The law minister added that he did not ask Lu for lifting the existing sanctions against RAB because it must be done in accordance with legal procedures. "We are following those procedures," he said, adding: "We will take action against RAB members if they commit crimes."
Regarding the elite force's reforms, he said: "The reform process is ongoing. It takes time."
The US embassy had to issue a clarification however, after Lu left, on what exactly he had intimated to his counterparts, after the home minister was quoted as saying Lu had said the sanctions on RAB may be lifted 'soon'.
Home Minister Asaduzzaman Khan had said that the US sanctions on the RAB would be lifted soon as the US assistant secretary Donald Lu expressed his satisfaction over the RAB's recent activities.
"I have discussed some issues with the US assistant secretary Donald Lu in a cordial atmosphere yesterday and informed him about dealing of terrorism, militancy and Islamist extremism," the home minister told reporters at his secretariat office, according to UNB.
Quoting the US assistant secretary, Asaduzzaman said that he (Donald Lu) assured Bangladesh that sanctions on RAB would be lifted soon through a process.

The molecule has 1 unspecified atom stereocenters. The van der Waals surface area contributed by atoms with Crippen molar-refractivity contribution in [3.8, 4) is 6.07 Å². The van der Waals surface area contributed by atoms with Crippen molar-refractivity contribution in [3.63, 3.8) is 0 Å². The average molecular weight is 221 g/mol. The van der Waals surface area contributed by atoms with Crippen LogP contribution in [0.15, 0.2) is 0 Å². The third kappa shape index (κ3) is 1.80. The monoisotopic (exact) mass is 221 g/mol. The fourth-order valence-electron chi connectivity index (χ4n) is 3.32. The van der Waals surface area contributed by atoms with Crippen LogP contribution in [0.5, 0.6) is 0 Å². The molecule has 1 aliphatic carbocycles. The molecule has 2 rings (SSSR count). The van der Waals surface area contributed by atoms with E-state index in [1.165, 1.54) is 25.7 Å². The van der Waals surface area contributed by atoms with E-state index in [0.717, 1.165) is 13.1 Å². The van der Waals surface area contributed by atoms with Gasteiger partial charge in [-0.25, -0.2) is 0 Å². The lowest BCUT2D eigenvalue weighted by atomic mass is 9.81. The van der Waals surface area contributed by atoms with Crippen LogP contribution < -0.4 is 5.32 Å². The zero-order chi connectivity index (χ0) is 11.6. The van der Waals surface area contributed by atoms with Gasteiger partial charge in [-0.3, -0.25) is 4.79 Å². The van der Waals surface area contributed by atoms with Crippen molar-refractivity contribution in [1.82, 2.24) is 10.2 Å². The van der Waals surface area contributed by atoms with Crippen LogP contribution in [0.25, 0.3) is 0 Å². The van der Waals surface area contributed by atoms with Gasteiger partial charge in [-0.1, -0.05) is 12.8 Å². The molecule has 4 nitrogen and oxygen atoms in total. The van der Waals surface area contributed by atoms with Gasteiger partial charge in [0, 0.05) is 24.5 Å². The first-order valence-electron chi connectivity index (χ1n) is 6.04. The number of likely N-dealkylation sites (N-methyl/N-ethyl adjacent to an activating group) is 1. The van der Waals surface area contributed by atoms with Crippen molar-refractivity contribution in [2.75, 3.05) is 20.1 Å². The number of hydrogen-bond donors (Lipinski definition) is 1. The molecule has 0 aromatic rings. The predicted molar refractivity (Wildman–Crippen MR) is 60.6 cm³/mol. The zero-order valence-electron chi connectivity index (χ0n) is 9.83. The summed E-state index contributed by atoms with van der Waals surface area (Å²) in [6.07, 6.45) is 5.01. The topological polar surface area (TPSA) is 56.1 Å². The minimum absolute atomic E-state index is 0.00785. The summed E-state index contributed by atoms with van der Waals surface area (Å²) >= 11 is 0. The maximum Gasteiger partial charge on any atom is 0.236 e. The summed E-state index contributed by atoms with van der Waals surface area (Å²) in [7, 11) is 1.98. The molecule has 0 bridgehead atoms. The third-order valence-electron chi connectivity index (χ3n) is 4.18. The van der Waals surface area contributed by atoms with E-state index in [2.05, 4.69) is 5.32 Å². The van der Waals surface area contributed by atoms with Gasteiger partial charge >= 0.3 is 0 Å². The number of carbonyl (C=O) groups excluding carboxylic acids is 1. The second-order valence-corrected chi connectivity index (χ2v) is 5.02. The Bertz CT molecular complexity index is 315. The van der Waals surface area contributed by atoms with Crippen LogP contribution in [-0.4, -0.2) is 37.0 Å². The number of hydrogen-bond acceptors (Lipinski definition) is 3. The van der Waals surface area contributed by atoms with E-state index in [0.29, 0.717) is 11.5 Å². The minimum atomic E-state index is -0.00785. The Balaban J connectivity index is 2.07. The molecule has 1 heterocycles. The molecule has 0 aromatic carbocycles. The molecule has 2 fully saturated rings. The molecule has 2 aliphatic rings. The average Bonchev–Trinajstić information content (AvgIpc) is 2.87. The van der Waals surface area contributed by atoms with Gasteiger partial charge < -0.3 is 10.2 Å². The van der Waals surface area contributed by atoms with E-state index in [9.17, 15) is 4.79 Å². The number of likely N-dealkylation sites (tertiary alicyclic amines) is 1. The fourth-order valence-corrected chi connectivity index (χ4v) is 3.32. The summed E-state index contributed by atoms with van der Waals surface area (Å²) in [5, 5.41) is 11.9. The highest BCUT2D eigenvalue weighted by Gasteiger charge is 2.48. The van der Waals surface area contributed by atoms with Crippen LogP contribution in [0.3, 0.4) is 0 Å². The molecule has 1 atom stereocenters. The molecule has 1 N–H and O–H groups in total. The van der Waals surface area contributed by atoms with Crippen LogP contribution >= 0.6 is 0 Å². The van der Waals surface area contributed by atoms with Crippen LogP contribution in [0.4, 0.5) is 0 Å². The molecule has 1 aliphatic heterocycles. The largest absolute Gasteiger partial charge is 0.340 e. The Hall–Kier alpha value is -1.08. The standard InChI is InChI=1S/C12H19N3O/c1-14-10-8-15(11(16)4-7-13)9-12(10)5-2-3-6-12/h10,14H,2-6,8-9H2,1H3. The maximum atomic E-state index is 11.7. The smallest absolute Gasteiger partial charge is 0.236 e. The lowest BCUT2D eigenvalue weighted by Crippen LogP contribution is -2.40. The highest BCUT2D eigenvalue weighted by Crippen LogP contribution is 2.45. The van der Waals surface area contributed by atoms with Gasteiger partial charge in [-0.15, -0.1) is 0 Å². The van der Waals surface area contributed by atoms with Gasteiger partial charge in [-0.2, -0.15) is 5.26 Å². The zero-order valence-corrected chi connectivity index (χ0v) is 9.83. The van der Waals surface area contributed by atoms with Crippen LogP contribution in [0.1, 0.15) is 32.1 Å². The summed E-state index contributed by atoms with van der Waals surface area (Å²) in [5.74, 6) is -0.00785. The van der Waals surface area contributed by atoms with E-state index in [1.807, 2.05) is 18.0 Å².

The embassy said in the statement two days later that Donald Lu, during his visit to Dhaka, did not give any timeframe for removal of sanctions on RAB. "During his meetings in Dhaka, assistant secretary Lu did not indicate a timeframe for the removal of RAB sanctions," the US embassy's spokesperson Jeff Ridenour said in the statement.
He said that assistant secretary Lu praised the Bangladesh government for the dramatic reduction last year in the number of allegations of extrajudicial killings and enforced disappearances by the RAB.
"We applaud the Government of Bangladesh's efforts in these continued reforms and encourage the Bangladesh government to conduct independent investigations of alleged extrajudicial killings."
No bad blood over Dec. 14